Nigeria violence should be a concern

Ask most Americans what the United States’ top international focuses are and Iraq, Afghanistan and Pakistan are likely answers.

While recent Iraqi elections and U.S. troops pushing into Taliban strongholds in Afghanistan, those responses are understandable.

And of course for the moment, all political attention domestically is directed toward Sunday’s House vote of health care reform legislation.

Another country that bears watching for Christians especially is Nigeria. About two weeks ago nearly 500 Christians were killed by machete-wielding Muslim herdsmen. Many of the dead were women and children. Thirteen more were killed earlier this week in a smaller attack.

Tensions and killings between Christians and Muslims have spiked in recent months with property disputes as a significant factor. Add to the mix that Nigeria is a major oil supplier to the West and an unsteady governing situation prevails.

Nigerian president Umaru Yar’Adua just recently returned from traveling to Saudi Arabia in November to have a serious heart condition treated. He has not been seen in public while he was gone nor since his return.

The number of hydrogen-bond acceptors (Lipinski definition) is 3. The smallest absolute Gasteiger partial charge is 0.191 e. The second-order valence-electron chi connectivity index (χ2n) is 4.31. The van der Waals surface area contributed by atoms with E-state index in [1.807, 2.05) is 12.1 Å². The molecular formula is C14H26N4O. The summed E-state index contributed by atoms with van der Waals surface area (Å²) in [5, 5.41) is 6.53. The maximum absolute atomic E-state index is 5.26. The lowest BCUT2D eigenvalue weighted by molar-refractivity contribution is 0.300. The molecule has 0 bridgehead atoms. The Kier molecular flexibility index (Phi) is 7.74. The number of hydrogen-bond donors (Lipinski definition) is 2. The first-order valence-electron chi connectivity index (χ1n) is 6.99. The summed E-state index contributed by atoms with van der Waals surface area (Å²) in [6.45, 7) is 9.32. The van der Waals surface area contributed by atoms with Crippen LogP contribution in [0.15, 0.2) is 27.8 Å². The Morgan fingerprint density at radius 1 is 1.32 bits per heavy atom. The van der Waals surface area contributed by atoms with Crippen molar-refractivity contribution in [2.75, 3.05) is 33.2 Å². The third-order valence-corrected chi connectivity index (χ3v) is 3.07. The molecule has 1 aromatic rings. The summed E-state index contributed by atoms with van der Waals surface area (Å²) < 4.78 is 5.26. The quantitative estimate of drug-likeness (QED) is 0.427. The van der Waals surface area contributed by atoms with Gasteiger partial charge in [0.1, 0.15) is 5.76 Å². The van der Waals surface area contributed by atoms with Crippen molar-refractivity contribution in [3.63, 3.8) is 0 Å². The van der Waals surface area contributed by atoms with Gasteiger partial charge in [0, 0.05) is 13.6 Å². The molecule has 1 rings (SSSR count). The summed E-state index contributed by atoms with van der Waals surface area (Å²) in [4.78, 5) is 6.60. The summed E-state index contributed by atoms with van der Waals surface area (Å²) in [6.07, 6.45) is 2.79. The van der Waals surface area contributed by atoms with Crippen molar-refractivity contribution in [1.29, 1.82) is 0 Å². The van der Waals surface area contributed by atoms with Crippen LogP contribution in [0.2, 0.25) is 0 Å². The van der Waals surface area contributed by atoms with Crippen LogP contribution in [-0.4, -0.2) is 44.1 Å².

The rise in violence has happened as acting President Goodluck Jonathan has tried to gain his bearings. Earlier this week he dissolved the country’s entire cabinet in an effort to gain more direct control.

It doesn’t take an expert political scientist to figure out that violence between ethnicities and religions can boil over when a power vacuum exists. Hopefully, this will not be the long-term case for Nigeria, but the tension in this otherwise large and diverse country should be a cause for concern.

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